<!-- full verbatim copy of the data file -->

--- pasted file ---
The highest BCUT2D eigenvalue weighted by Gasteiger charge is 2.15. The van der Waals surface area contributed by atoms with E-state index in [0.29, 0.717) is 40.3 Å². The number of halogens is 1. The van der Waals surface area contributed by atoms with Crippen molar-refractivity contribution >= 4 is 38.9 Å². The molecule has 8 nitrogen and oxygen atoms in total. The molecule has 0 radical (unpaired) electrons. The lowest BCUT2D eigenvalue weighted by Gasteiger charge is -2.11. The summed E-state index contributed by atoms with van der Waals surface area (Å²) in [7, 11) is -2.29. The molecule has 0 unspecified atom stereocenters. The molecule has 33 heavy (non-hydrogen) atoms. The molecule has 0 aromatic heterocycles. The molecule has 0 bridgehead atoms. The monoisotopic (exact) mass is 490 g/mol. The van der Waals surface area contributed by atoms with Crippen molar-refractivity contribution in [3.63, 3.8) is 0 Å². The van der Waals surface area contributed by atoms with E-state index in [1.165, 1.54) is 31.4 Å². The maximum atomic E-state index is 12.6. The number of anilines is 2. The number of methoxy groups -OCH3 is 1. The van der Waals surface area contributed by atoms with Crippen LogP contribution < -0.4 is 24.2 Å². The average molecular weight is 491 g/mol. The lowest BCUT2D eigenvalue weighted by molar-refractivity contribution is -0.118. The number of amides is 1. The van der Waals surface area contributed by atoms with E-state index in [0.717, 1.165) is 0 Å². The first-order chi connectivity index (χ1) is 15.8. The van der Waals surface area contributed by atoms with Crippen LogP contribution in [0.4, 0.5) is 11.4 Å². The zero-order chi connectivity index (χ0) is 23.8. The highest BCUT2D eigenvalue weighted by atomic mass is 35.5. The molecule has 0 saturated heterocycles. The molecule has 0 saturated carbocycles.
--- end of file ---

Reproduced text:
The highest BCUT2D eigenvalue weighted by Gasteiger charge is 2.15. The van der Waals surface area contributed by atoms with E-state index in [0.29, 0.717) is 40.3 Å². The number of halogens is 1. The van der Waals surface area contributed by atoms with Crippen molar-refractivity contribution >= 4 is 38.9 Å². The molecule has 8 nitrogen and oxygen atoms in total. The molecule has 0 radical (unpaired) electrons. The lowest BCUT2D eigenvalue weighted by Gasteiger charge is -2.11. The summed E-state index contributed by atoms with van der Waals surface area (Å²) in [7, 11) is -2.29. The molecule has 0 unspecified atom stereocenters. The molecule has 33 heavy (non-hydrogen) atoms. The molecule has 0 aromatic heterocycles. The molecule has 0 bridgehead atoms. The monoisotopic (exact) mass is 490 g/mol. The van der Waals surface area contributed by atoms with Crippen molar-refractivity contribution in [3.63, 3.8) is 0 Å². The van der Waals surface area contributed by atoms with E-state index in [1.165, 1.54) is 31.4 Å². The maximum atomic E-state index is 12.6. The number of anilines is 2. The number of methoxy groups -OCH3 is 1. The van der Waals surface area contributed by atoms with Crippen LogP contribution < -0.4 is 24.2 Å². The average molecular weight is 491 g/mol. The lowest BCUT2D eigenvalue weighted by molar-refractivity contribution is -0.118. The number of amides is 1. The van der Waals surface area contributed by atoms with E-state index in [0.717, 1.165) is 0 Å². The first-order chi connectivity index (χ1) is 15.8. The van der Waals surface area contributed by atoms with Crippen LogP contribution in [0.4, 0.5) is 11.4 Å². The zero-order chi connectivity index (χ0) is 23.8. The highest BCUT2D eigenvalue weighted by atomic mass is 35.5. The molecule has 0 saturated heterocycles. The molecule has 0 saturated carbocycles.